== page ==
I have spent the majority of the past three days trying to gather all my paperwork in order so that if I need a substitute this week before spring break, then he/she can easily slip into the role. This is all such a surreal experience.
I am normally not much of a movie goer. I'm not sure why - although I think it started when the cost of going to the movies rivaled the price of a nice dinner at a fine restaurant. But somehow that evolved into not watching movies ever - not on DVD nor television. So I found it rather surprising that I had a desire to see not one but two movies over this past week: The King's Speech and Black Swan.
I had seen The King's Speech in the spring when my daughter invited me to attend a preview. I thoroughly enjoyed the movie at that time and I was anxious to see how much had been edited for the final release. Not only is the story an encouraging one of overcoming life's obstacles, but the on-screen chemistry between Colin Firth and Geoffrey Rush is delightful.
I have so thoroughly enjoyed these movie experiences that I ordered two other award nominated films through Netflix, The Social Network and Inception, and I hope to watch them in the comfort on my own home next weekend.
Teaching 1 - Film Scripts:
Last week Belle posted a link on facebook which provides the PDF files of the top ten nominated movies. I immediately checked out the site and began to brainstorm ways in which to use this as part of a lesson plan.
Teaching 2 - Literary Merit:
I am going to begin literary circles in my English 1 class after Spring break. One focus of this year's experiment is to ask students to discuss the literary merit of each of the books that they choose to read. As an introduction to this unit study I asked students to research literary merit for homework and come to school prepared to develop a class definition. Some students chose to jot down their own thoughts (not exactly what I had requested, but at least they spent a few minutes thinking about it), some chose to look up the words "literary" and "merit" in the dictionary and then develop their own compound word definition; and some actually chose to google search the term. Imagine my surprise - and the surprise of my students - when that search led them to my blog! In fact, I believe that my humble blog was about the fourth suggested website for that topic.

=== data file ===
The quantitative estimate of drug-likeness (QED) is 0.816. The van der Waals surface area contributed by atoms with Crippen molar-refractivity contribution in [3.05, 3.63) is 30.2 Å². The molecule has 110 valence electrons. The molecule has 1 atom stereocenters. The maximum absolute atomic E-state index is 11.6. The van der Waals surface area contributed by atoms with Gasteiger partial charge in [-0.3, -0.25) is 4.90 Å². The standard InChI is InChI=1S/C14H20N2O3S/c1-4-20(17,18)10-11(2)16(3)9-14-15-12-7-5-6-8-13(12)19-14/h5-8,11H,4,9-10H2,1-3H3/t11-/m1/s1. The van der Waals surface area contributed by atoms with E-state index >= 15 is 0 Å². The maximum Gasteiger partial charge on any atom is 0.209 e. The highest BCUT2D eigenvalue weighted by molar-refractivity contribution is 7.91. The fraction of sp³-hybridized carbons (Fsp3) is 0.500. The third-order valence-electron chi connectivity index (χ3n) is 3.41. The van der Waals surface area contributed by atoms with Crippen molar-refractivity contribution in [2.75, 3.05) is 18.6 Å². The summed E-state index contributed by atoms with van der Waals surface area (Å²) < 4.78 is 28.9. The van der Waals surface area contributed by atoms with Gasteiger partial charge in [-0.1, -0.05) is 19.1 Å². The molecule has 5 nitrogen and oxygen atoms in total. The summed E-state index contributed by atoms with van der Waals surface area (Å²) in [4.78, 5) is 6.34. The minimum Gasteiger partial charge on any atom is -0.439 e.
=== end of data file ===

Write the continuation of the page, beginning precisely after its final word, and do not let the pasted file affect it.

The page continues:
When I asked the students if they actually read the entry, one student replied, 'Yea - it was about a bookstore" Well, this is true - but had the student read further she would have discovered that I actually outlined six points that I believe are a part of this broad concept.
So this was a lesson for me as well as the students. Students learned that sometimes you have to read more than the first paragraph to discover the desired information; and I learned that perhaps there are more than just a few casual friends who read what I write. That is quite a sobering thought!
So perhaps I owe it to myself - and the google crowd - to update my post on literary merit to include a more in-depth discussion of that particular term. In an effort to perhaps be a bit more inclusive, I would like to ask you today: How would YOU define literary merit?
As you can probably guess, reading has once again taken a backseat. I have but one more chapter and I will have completed Joan Anderson's The Second Journey. I do hope to write a short review of that book on my blog when I finish. It has been a good book for me to read during this difficult time dealing with Mom.
I have also read the first six chapters of Jane Eyre. While I do not think I will finish this classic prior to the March 11th movie premier, I am hopeful to finish it during spring break so that I can take advantage of those days off to see a matinee performance.
Spring 2011 Read-a-thon, and I am hopeful that the timing of this semi-annual event, the weekend of April 9, will correspond with a much anticipated rekindling of my reading passion. I know that I have plenty of material in house to participate --- it is just a matter of academic scheduling as well as personal interest.
Are any of you planning to participate in this fun, literary event?
While I would not be truthful if I said I was looking forward to this week, I am certain that by God's grace I will find the joy in the difficulties. I hope that you have a good week, however, and that the promise of Spring's rebirth is evident in your neck of the woods.